Sensational South Georgia
Far more than its historical connections to the whaling industry and Shackleton's famous failed expedition to Antarctica, this island of bays, coves, fjords, glacial landscapes and diverse plant and animal populations is among the most awesome in the world. In Expedition to the Frozen Continent, I highlight much of it. South Georgia is a perfect must-see stopping point en route to Antarctica. It lies just south of the Antarctic convergence in the South Atlantic Ocean about 800 miles southeast of the Falklands. No where else can one step on a shore and expect to be greeted by tens of thousands of penguins and hundreds of elephant seals.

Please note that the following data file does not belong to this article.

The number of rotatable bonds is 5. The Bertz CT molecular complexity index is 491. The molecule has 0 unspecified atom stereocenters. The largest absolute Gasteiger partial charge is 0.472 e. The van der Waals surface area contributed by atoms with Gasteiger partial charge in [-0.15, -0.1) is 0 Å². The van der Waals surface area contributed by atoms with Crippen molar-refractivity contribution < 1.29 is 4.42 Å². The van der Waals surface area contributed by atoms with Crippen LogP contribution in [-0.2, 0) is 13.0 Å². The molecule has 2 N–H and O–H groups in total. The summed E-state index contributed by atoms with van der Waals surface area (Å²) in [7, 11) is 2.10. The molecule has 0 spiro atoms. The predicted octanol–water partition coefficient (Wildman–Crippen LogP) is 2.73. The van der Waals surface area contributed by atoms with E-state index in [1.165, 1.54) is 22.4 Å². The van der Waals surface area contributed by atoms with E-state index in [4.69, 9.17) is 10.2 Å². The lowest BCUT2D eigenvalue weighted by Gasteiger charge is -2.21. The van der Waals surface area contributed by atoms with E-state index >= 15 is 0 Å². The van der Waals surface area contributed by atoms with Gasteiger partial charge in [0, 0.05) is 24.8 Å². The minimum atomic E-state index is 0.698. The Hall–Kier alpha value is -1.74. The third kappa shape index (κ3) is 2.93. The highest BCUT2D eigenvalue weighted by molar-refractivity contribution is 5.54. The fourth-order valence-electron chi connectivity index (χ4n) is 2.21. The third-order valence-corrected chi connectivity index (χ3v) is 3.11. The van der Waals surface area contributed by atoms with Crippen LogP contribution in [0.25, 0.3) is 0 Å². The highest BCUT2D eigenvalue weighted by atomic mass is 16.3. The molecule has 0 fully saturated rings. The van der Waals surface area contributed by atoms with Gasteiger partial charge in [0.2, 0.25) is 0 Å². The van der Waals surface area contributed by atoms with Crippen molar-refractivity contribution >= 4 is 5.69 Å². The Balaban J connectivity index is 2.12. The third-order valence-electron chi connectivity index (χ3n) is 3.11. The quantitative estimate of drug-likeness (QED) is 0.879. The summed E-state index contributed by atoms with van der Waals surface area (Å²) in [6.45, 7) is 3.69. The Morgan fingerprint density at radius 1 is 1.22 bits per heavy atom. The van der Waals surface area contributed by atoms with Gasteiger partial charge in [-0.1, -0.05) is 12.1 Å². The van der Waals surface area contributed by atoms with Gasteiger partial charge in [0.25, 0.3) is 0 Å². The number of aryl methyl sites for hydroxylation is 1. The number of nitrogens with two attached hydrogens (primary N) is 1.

Today's photos highlight Drygalski fjord, with its calving glaciers and steep craggy walls that reflect geologic changes over millennia. Also shown is a typical landscape with thousands of penguins in front of glacial-carved landscapes. One photo captures the essence of challenges for survival, wherein a giant petrel stands defiantly among hundreds of penguins while feeding on a dead seal
Typical South Georgia landscape
Giant petrel feeding